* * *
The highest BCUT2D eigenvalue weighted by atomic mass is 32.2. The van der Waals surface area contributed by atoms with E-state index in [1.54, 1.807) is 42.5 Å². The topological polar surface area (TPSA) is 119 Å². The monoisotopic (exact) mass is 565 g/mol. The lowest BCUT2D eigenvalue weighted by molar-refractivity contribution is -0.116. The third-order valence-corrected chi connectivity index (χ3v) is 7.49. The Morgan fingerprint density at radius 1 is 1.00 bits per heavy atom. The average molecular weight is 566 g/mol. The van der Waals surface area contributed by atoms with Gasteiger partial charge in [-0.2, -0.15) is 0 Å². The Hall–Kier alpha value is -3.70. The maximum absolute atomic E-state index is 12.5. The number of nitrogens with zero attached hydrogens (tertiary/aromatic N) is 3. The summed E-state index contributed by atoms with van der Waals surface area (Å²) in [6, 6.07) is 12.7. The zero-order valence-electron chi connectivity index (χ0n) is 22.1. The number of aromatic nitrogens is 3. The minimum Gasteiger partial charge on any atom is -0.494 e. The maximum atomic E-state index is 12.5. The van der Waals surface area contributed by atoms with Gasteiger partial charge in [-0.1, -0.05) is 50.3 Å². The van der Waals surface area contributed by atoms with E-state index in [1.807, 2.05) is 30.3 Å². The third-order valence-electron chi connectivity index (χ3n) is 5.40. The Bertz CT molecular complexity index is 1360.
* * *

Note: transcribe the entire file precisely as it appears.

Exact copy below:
The highest BCUT2D eigenvalue weighted by atomic mass is 32.2. The van der Waals surface area contributed by atoms with E-state index in [1.54, 1.807) is 42.5 Å². The topological polar surface area (TPSA) is 119 Å². The monoisotopic (exact) mass is 565 g/mol. The lowest BCUT2D eigenvalue weighted by molar-refractivity contribution is -0.116. The third-order valence-corrected chi connectivity index (χ3v) is 7.49. The Morgan fingerprint density at radius 1 is 1.00 bits per heavy atom. The average molecular weight is 566 g/mol. The van der Waals surface area contributed by atoms with Gasteiger partial charge in [-0.2, -0.15) is 0 Å². The Hall–Kier alpha value is -3.70. The maximum absolute atomic E-state index is 12.5. The number of nitrogens with zero attached hydrogens (tertiary/aromatic N) is 3. The summed E-state index contributed by atoms with van der Waals surface area (Å²) in [6, 6.07) is 12.7. The zero-order valence-electron chi connectivity index (χ0n) is 22.1. The number of aromatic nitrogens is 3. The minimum Gasteiger partial charge on any atom is -0.494 e. The maximum atomic E-state index is 12.5. The van der Waals surface area contributed by atoms with Gasteiger partial charge in [-0.1, -0.05) is 50.3 Å². The van der Waals surface area contributed by atoms with E-state index in [1.807, 2.05) is 30.3 Å². The third-order valence-electron chi connectivity index (χ3n) is 5.40. The Bertz CT molecular complexity index is 1360.